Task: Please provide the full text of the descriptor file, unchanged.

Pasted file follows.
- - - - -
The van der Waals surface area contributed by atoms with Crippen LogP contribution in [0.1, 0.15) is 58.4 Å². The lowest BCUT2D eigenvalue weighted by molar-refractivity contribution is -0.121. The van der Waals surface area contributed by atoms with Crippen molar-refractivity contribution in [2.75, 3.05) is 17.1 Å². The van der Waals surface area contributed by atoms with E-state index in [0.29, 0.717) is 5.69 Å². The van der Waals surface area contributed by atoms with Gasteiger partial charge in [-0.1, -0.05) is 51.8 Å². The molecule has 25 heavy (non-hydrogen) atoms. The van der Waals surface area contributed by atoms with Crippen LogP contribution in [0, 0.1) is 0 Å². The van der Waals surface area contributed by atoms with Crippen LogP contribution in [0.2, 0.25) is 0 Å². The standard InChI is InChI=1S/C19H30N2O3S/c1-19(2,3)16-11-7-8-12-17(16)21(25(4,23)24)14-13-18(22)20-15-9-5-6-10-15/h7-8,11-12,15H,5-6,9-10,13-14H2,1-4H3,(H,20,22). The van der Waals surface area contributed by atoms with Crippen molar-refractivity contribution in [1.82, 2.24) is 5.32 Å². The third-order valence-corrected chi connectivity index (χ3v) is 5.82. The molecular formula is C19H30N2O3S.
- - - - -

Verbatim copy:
The van der Waals surface area contributed by atoms with Crippen LogP contribution in [0.1, 0.15) is 58.4 Å². The lowest BCUT2D eigenvalue weighted by molar-refractivity contribution is -0.121. The van der Waals surface area contributed by atoms with Crippen molar-refractivity contribution in [2.75, 3.05) is 17.1 Å². The van der Waals surface area contributed by atoms with E-state index in [0.29, 0.717) is 5.69 Å². The van der Waals surface area contributed by atoms with Gasteiger partial charge in [-0.1, -0.05) is 51.8 Å². The molecule has 25 heavy (non-hydrogen) atoms. The van der Waals surface area contributed by atoms with Crippen LogP contribution in [0, 0.1) is 0 Å². The van der Waals surface area contributed by atoms with Crippen LogP contribution in [0.2, 0.25) is 0 Å². The standard InChI is InChI=1S/C19H30N2O3S/c1-19(2,3)16-11-7-8-12-17(16)21(25(4,23)24)14-13-18(22)20-15-9-5-6-10-15/h7-8,11-12,15H,5-6,9-10,13-14H2,1-4H3,(H,20,22). The van der Waals surface area contributed by atoms with Crippen molar-refractivity contribution in [1.82, 2.24) is 5.32 Å². The third-order valence-corrected chi connectivity index (χ3v) is 5.82. The molecular formula is C19H30N2O3S.